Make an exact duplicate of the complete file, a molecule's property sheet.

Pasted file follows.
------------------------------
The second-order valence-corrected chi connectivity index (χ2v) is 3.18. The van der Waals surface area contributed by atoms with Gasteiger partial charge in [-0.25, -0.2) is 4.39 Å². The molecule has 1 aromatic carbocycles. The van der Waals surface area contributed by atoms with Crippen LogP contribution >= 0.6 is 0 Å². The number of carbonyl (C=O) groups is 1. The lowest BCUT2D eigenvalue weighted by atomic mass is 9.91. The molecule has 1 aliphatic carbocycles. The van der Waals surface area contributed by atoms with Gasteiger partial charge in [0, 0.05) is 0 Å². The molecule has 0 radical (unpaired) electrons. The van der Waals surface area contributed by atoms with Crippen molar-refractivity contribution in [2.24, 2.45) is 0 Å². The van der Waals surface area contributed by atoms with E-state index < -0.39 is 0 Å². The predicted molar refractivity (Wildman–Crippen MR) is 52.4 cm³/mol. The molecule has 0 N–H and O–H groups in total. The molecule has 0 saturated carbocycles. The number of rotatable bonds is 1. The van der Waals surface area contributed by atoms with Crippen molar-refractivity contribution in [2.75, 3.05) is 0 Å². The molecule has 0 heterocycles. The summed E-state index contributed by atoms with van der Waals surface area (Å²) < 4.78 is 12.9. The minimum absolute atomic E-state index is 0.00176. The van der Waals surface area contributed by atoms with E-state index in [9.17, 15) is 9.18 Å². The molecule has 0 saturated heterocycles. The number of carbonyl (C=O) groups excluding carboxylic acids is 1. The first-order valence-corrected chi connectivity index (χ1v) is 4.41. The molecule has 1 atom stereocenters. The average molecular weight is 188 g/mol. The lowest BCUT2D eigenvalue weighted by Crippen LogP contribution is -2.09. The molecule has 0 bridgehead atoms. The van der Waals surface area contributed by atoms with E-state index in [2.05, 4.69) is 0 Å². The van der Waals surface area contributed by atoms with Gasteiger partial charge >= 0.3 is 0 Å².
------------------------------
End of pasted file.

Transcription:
The second-order valence-corrected chi connectivity index (χ2v) is 3.18. The van der Waals surface area contributed by atoms with Gasteiger partial charge in [-0.25, -0.2) is 4.39 Å². The molecule has 1 aromatic carbocycles. The van der Waals surface area contributed by atoms with Crippen LogP contribution >= 0.6 is 0 Å². The number of carbonyl (C=O) groups is 1. The lowest BCUT2D eigenvalue weighted by atomic mass is 9.91. The molecule has 1 aliphatic carbocycles. The van der Waals surface area contributed by atoms with Gasteiger partial charge in [0, 0.05) is 0 Å². The molecule has 0 radical (unpaired) electrons. The van der Waals surface area contributed by atoms with Crippen molar-refractivity contribution in [2.24, 2.45) is 0 Å². The van der Waals surface area contributed by atoms with E-state index < -0.39 is 0 Å². The predicted molar refractivity (Wildman–Crippen MR) is 52.4 cm³/mol. The molecule has 0 N–H and O–H groups in total. The molecule has 0 saturated carbocycles. The number of rotatable bonds is 1. The van der Waals surface area contributed by atoms with Crippen molar-refractivity contribution in [2.75, 3.05) is 0 Å². The molecule has 0 heterocycles. The summed E-state index contributed by atoms with van der Waals surface area (Å²) < 4.78 is 12.9. The minimum absolute atomic E-state index is 0.00176. The van der Waals surface area contributed by atoms with E-state index in [9.17, 15) is 9.18 Å². The molecule has 0 saturated heterocycles. The number of carbonyl (C=O) groups excluding carboxylic acids is 1. The first-order valence-corrected chi connectivity index (χ1v) is 4.41. The molecule has 1 atom stereocenters. The average molecular weight is 188 g/mol. The lowest BCUT2D eigenvalue weighted by Crippen LogP contribution is -2.09. The molecule has 0 bridgehead atoms. The van der Waals surface area contributed by atoms with E-state index in [2.05, 4.69) is 0 Å². The van der Waals surface area contributed by atoms with Gasteiger partial charge >= 0.3 is 0 Å².